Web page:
Miranda Raison was a little uncertain when she was called to audition for Kenneth Branagh's new season in the West End.
"I had done a horrid audition for his 2013 production of Macbeth to play Lady Macbeth opposite him," explains the former Spooks star. "We have never spoken about it but it was one of those auditions where I just wanted to say, 'Can we just stop?' I was thinking, 'I've got to connect with him – I'm [playing] his wife'. But I couldn't get my head out of the book as we walked around."
This time around she has been cast not only as Hermione, wife to Branagh's Leontes in The Winter's Tale, but also in Harlequinade, a rarely seen Terence Rattigan comedy in which she and Branagh play Edna and Arthur Selby, actors in a classical theatre company.
"I got a text from my agent that night saying: 'You're a frontrunner – Ken really liked you'," recalls Raison. "It was a quick and relatively painless process."
This is Branagh's first return to the London stage in seven years. He will both direct and star in a season of five plays at the Garrick Theatre over the course of a year-long residency, opening with The Winter's Tale at the weekend, in which Branagh and Judi Dench, as Paulina, will act together for the first time in more than 20 years.
The season also includes Rattigan's monologue, All On Her Own, performed by Zoë Wanamaker; Romeo and Juliet with Richard Madden and Lily James, the stars of Branagh's hit movie Cinderella; The Painkiller, a classic French farce in which Branagh and Rob Brydon reprise the roles they played to great acclaim at Belfast's Lyric Theatre; John Osborne's The Entertainer, starring Branagh as Archie Rice; and the multi-award-winning Red Velvet starring Adrian Lester.
Raison, 37, has been following the lead of Dench and Michael Pennington, who plays Antigonus in The Winter's Tale, as to how to behave in Branagh's company. "Ken said, 'I want no drama in the rehearsal room', says Raison. "The old-school actors are drama-free – they are polite, work hard and are unbelievably professional. I love it. I've previously been in atmospheres with big egos and it is fear-led. Before the first night of The Winter's Tale we all know we will be bricking it, but you don't dare share your neuroses."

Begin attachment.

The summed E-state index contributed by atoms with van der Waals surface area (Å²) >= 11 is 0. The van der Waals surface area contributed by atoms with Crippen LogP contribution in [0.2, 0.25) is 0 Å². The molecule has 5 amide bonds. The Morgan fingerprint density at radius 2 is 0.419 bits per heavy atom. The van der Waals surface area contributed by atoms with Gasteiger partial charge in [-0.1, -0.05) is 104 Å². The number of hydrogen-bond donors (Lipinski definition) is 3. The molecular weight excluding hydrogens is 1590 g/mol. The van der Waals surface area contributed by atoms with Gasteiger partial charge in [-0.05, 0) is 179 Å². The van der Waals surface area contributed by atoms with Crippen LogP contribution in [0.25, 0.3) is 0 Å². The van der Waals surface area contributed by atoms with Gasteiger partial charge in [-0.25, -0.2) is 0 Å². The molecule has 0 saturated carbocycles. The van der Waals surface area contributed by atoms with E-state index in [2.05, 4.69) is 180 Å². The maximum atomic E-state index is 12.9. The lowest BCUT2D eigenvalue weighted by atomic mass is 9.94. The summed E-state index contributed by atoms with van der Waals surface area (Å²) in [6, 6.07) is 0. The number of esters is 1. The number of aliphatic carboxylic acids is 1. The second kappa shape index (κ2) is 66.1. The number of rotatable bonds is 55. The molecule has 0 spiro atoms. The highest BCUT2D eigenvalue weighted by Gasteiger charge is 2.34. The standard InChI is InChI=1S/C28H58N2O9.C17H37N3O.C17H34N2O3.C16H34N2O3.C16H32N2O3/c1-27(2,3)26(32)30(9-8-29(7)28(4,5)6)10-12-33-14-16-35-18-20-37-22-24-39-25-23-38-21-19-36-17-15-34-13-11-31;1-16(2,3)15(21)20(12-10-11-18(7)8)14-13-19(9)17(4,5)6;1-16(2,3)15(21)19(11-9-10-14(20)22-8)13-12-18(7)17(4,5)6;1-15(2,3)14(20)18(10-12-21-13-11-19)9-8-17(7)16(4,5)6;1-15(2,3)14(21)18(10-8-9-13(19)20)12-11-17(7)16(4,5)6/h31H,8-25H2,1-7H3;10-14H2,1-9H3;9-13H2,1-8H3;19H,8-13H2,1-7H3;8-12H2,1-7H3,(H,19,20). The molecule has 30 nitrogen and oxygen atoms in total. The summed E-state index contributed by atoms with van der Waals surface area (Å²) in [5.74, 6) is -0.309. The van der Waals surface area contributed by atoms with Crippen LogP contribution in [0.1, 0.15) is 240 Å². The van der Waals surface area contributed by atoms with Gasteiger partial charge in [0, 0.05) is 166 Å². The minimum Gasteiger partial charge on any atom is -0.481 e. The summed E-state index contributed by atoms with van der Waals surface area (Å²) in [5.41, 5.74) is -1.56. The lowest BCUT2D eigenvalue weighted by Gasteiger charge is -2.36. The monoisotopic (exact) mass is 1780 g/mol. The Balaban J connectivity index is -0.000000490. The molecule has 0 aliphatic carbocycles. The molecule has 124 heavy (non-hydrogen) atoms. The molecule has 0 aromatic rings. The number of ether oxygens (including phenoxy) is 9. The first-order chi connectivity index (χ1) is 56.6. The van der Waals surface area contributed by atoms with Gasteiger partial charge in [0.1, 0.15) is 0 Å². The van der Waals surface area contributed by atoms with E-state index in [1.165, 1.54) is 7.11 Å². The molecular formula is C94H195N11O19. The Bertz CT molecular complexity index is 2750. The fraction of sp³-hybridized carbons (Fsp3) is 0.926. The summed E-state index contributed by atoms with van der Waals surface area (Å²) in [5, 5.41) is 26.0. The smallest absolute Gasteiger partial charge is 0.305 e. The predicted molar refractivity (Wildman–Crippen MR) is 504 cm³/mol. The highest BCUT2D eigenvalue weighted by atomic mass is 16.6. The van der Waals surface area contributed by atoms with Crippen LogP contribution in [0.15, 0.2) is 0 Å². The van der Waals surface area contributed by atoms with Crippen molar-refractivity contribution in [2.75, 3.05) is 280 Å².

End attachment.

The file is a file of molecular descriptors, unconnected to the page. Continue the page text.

Branagh and Dench are the only two actors in the company to have their own dressing rooms – the rest of the cast double up; Raison shares hers with Jessie Buckley (Perdita). "I tend to bring in something to sleep on – a blow-up bed," says Raison. "And a pillow my godmother gave me with 'Miranda' and mice embroidered on it, as well as a little blanket." Her dressing room is full of rails of clothes and buckets of designer Mac make-up. "Jess and I are both messy so it makes it easier."
The Winter's Tale is co-directed by Branagh and Rob Ashford, following their hit collaboration on Macbeth, which transferred from Manchester to Manhattan. "You would have thought it was complicated to have two people directing. It can be in a film," says Raison. "But I haven't seen them tread on each other's toes. They respect each other and don't let their egos get in the way. Certainly if they do, it is behind closed doors." As director/actor, Branagh has to step out of a scene to direct it, but "the closer we get to the opening night, the more he has his actor hat on", says Raison. "As a director he is not intimidating. It could potentially be an intimidating atmosphere, an 'Oh God, Judi Dench is watching me' sort of thing, but it isn't. But Ken did insist we arrive having studied the play at home."